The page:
Introductions and Filling
I would like a short sidebar to say that while I won’t keep my hopes high for Star Trek to change the intro, I’m still not a fan.
Sure, I appreciate the “Renaissance” feel, but I honestly think they should’ve instead used more inspired throwbacks or homages to Star Trek The Original Series and TNG. You know, maybe either Burnham or Captain Lorca speaking at the beginning while we scroll through the Alpha Quadrant and/or Earth, Vulcan, or Q’onoS (Kronos).
Really, just bring back the intro style we all love so much. Use a voice and a passionate orchestra! Captain Lorca especially has an inspiring voice, and of course, so does Burnham. But anyway, I digress.
This was a filler episode and gave the audience a break from the intense storylines thus far. The time loop might have been a “filler,” but it still managed to serve as an intriguing curator of the histories of multiple characters.
Filler episodes are often viewed as a wasteful distraction, but in this case, I thought the episode was both pleasing and functional.
The Necessity of Lieutenant Stamets
At the beginning of the episode, Burnham writes in her personal log that the U.S.S. Discovery is the most important asset in the war against the Klingons. Of course, this also means that the Discovery is the number one target.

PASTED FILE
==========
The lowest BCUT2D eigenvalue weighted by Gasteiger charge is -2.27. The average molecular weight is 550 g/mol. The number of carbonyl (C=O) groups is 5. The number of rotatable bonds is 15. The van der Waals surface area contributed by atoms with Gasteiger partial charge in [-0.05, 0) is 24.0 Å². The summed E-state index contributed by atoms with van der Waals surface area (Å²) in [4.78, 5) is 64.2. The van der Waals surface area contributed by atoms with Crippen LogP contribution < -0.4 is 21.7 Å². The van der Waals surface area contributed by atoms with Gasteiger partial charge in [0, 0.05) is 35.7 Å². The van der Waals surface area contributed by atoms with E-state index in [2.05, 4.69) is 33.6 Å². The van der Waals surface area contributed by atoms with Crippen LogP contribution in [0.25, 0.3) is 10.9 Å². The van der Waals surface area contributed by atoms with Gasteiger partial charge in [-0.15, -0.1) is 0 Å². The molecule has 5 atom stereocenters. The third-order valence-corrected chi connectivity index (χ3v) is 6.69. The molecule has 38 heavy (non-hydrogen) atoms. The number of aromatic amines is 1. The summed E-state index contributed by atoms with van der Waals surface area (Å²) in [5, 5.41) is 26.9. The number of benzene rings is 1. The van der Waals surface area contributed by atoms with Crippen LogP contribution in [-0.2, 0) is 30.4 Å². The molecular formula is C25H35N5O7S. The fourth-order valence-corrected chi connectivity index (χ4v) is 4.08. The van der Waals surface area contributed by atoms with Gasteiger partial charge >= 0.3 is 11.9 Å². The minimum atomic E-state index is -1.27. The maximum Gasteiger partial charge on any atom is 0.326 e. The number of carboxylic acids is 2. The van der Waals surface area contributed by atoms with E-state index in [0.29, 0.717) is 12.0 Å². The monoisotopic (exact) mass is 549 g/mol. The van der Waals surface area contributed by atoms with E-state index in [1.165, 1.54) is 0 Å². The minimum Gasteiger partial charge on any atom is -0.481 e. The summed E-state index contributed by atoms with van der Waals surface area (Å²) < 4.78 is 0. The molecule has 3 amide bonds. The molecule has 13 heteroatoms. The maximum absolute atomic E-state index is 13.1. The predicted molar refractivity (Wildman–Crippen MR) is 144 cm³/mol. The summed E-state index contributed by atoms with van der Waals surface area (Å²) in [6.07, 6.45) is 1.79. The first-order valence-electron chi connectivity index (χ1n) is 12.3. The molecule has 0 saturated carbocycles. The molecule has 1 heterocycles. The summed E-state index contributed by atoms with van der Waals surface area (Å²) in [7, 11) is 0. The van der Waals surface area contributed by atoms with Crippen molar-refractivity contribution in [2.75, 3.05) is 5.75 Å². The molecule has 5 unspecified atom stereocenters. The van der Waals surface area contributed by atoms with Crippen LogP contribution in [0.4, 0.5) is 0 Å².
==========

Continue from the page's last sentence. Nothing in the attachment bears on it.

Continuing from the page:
As a party rages on in the Mess Hall, Burnham stands in a corner chatting with a tipsy Cadet Tilly. They chat about Lieutenant Tyler, who Burnham seems to have a crush on. Not used to being among other people for the single purpose of pure amusement, Burnham feels a little uncomfortable when Tyler reaches out to her. But before he has the chance to ask her to dance, they are both called to the main bridge.
On their way to the turbo lift, Burnham accidently bumps into a happier, bubbly, and even babbling Lieutenant Stamets. Doctor Culber (Wilson Cruz) catches up shortly behind Stamets and mentions that Stamets hasn’t really been the same since “piloting” the spore drive. For Stamets’ comfort, Dr. Culber created a device to ease the process of his partner functioning as the main engine of the drive, the creation of which elates Stamets.
Later, it is revealed that Stamets is now the key to spore drive operation and therefore, probably the most valuable asset of Discovery. Without him, there is no spore drive and the jumps can’t happen.
Stamets is the only one outside of the time loop due to his connectivity to the spore drive and the organisms that power the jumps. He witnesses and is cognizant of every time loop and attempts to convince Burnham especially that they are stuck in a time loop. Stamets finally asks her to reveal one secret to him that would help her believe him in the next time loop so they can successfully overpower Mudd.